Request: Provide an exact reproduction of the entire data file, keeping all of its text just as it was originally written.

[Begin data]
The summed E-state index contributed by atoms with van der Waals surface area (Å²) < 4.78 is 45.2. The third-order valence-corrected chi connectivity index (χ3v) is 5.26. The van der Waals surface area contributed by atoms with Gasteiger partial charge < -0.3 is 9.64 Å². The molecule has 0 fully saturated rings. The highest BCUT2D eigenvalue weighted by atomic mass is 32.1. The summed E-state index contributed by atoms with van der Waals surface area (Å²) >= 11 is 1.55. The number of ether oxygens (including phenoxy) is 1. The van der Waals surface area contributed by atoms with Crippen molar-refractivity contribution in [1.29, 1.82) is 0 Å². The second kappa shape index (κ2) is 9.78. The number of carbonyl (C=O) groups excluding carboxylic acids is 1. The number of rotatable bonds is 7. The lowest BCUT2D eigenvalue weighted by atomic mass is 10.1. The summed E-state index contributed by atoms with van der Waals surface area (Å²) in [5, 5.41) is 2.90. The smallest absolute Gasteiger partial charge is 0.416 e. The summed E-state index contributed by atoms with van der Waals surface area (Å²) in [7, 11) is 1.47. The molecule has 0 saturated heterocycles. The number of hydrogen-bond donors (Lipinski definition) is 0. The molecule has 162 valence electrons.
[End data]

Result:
The summed E-state index contributed by atoms with van der Waals surface area (Å²) < 4.78 is 45.2. The third-order valence-corrected chi connectivity index (χ3v) is 5.26. The van der Waals surface area contributed by atoms with Gasteiger partial charge < -0.3 is 9.64 Å². The molecule has 0 fully saturated rings. The highest BCUT2D eigenvalue weighted by atomic mass is 32.1. The summed E-state index contributed by atoms with van der Waals surface area (Å²) >= 11 is 1.55. The number of ether oxygens (including phenoxy) is 1. The van der Waals surface area contributed by atoms with Crippen molar-refractivity contribution in [1.29, 1.82) is 0 Å². The second kappa shape index (κ2) is 9.78. The number of carbonyl (C=O) groups excluding carboxylic acids is 1. The number of rotatable bonds is 7. The lowest BCUT2D eigenvalue weighted by atomic mass is 10.1. The summed E-state index contributed by atoms with van der Waals surface area (Å²) in [5, 5.41) is 2.90. The smallest absolute Gasteiger partial charge is 0.416 e. The summed E-state index contributed by atoms with van der Waals surface area (Å²) in [7, 11) is 1.47. The molecule has 0 saturated heterocycles. The number of hydrogen-bond donors (Lipinski definition) is 0. The molecule has 162 valence electrons.